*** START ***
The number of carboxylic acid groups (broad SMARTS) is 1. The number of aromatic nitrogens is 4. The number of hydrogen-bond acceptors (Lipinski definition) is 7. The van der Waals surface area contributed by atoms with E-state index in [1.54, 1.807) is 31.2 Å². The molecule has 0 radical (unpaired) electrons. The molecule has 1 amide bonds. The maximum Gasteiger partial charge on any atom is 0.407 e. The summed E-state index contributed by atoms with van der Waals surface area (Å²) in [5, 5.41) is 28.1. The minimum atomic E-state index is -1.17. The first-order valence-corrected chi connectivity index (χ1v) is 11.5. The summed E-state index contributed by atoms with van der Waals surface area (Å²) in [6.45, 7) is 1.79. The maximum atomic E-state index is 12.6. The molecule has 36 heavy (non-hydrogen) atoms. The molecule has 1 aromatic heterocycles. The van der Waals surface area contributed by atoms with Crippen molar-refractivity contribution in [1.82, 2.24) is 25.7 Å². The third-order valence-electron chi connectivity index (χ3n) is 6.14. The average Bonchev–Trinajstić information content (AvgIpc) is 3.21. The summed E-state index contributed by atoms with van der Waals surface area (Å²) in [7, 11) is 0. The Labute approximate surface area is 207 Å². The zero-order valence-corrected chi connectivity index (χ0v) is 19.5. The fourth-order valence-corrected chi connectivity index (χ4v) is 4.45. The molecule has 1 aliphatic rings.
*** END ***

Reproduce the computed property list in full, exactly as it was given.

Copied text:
The number of carboxylic acid groups (broad SMARTS) is 1. The number of aromatic nitrogens is 4. The number of hydrogen-bond acceptors (Lipinski definition) is 7. The van der Waals surface area contributed by atoms with E-state index in [1.54, 1.807) is 31.2 Å². The molecule has 0 radical (unpaired) electrons. The molecule has 1 amide bonds. The maximum Gasteiger partial charge on any atom is 0.407 e. The summed E-state index contributed by atoms with van der Waals surface area (Å²) in [5, 5.41) is 28.1. The minimum atomic E-state index is -1.17. The first-order valence-corrected chi connectivity index (χ1v) is 11.5. The summed E-state index contributed by atoms with van der Waals surface area (Å²) in [6.45, 7) is 1.79. The maximum atomic E-state index is 12.6. The molecule has 36 heavy (non-hydrogen) atoms. The molecule has 1 aromatic heterocycles. The van der Waals surface area contributed by atoms with Crippen molar-refractivity contribution in [1.82, 2.24) is 25.7 Å². The third-order valence-electron chi connectivity index (χ3n) is 6.14. The average Bonchev–Trinajstić information content (AvgIpc) is 3.21. The summed E-state index contributed by atoms with van der Waals surface area (Å²) in [7, 11) is 0. The Labute approximate surface area is 207 Å². The zero-order valence-corrected chi connectivity index (χ0v) is 19.5. The fourth-order valence-corrected chi connectivity index (χ4v) is 4.45. The molecule has 1 aliphatic rings.